Five thousand years of history, swirled in legend and uncertainty, stand atop an unassuming hilltop in Wiltshire in the south of England. This Stone Circle has become one of the icons of the British Isles, and visiting Stonehenge tops many England travel wish-lists.
But while archaeologists have compiled a pretty vast amount of knowledge about the site, one question about the stone circle remains shrouded in mystery. Why?
Why this spot, this hill? The experts now know that people came from as far away as northern Scotland to work on the site, that many of the rocks came from 180 miles away in Wales, and that after the circle was built visitors arrived from as far as central Europe. Why did they come? Why build it at all?
Recently, I found myself visiting Stonehenge to trial their newly re-launched Stone Circle Experience. These are tours outside of normal visiting hours, which allow visitors to go inside the stone circle. This post is all about my experiences. You can also watch my video here.
This was part of a press trip with Visit Wiltshire – although that won’t affect my honesty in this post at all.
Confession time: I hadn’t really expected to be wowed by Stonehenge. I was curious to see the stone circle, and more so since reading the chapter on it in Bill Bryson’s brilliant The Road to Little Dribbling a couple of months ago. I thought it would be cool to learn more about the site, and to get some photos that few other people have a chance to take these days.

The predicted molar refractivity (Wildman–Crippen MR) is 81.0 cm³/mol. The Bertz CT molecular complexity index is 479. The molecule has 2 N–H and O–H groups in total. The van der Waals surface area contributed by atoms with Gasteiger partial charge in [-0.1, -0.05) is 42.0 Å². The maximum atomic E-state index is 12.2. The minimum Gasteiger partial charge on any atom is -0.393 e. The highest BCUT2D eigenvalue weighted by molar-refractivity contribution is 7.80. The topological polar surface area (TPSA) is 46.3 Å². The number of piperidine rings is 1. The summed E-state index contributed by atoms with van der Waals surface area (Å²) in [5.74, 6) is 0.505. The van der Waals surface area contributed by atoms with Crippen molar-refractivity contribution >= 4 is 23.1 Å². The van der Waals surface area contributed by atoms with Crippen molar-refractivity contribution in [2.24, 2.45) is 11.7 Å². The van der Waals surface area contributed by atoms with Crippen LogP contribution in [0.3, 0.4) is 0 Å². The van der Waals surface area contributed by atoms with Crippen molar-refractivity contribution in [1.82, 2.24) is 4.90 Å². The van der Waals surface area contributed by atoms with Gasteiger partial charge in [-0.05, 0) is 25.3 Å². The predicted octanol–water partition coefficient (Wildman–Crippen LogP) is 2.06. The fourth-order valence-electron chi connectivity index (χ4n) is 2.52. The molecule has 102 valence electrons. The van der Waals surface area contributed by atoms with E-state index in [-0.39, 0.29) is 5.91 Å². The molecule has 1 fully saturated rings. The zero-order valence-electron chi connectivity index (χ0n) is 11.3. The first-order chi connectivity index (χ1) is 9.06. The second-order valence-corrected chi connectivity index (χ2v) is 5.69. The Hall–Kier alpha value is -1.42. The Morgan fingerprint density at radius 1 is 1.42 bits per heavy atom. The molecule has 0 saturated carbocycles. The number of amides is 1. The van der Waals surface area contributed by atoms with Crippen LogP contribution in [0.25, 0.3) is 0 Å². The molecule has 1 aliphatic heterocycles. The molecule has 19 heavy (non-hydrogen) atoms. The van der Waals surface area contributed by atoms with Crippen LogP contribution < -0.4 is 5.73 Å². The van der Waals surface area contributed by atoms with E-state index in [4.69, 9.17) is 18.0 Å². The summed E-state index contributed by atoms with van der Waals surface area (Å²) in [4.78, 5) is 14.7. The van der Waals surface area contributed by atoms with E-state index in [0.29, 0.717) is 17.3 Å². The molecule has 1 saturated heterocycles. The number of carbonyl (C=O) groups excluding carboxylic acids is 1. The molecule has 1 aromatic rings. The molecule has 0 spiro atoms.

What I didn’t expect was that Stonehenge might move me in any way. Maybe it was simply the stunning sunset we were treated to, or how lucky we got with the weather – visiting on what felt like the only sunny day in a month of rain. Maybe it was deep-diving into the five-thousand-year history of the site before arriving. Or maybe there really is a special energy in the middle of that stone circle.
Whatever the explanation, visiting Stonehenge really did wow me. It was humbling. Those stones were moved and shaped and arranged thousands of years ago, with basic tools. Seeing such a simple testament to human ingenuity still standing today was truly amazing.
Our day started at Salisbury Museum, in search of a bit of background information. If you’re visiting Stonehenge I really recommend starting with this museum. Their new archaeology gallery is a modern and well-put-together space with loads of info and artefacts gathered from the local area.
Roger, our guide, led us right back in time to the earliest evidence of human settlement in the Salisbury area. He showed us how Stonehenge was built, using small, kettle-bell-sized rocks to shape the surface, while the antlers of local red deer were used to provide leverage to move the rocks.
The more I learned about Stonehenge, the more excited I was to see it – so the museum really did make a perfect first stop.
Tickets for the Salisbury Museum cost £8 for adults and £4 for children
The Stone Circle Experience
After lunch in Salisbury – at the fabulous Mexican restaurant Tinga, which I strongly recommend – we headed to Stonehenge itself.
Coffee and cake in the excellent on-site cafe, followed by a look around the fantastic visitor centre, and we were ready to start our Stone Circle Experience.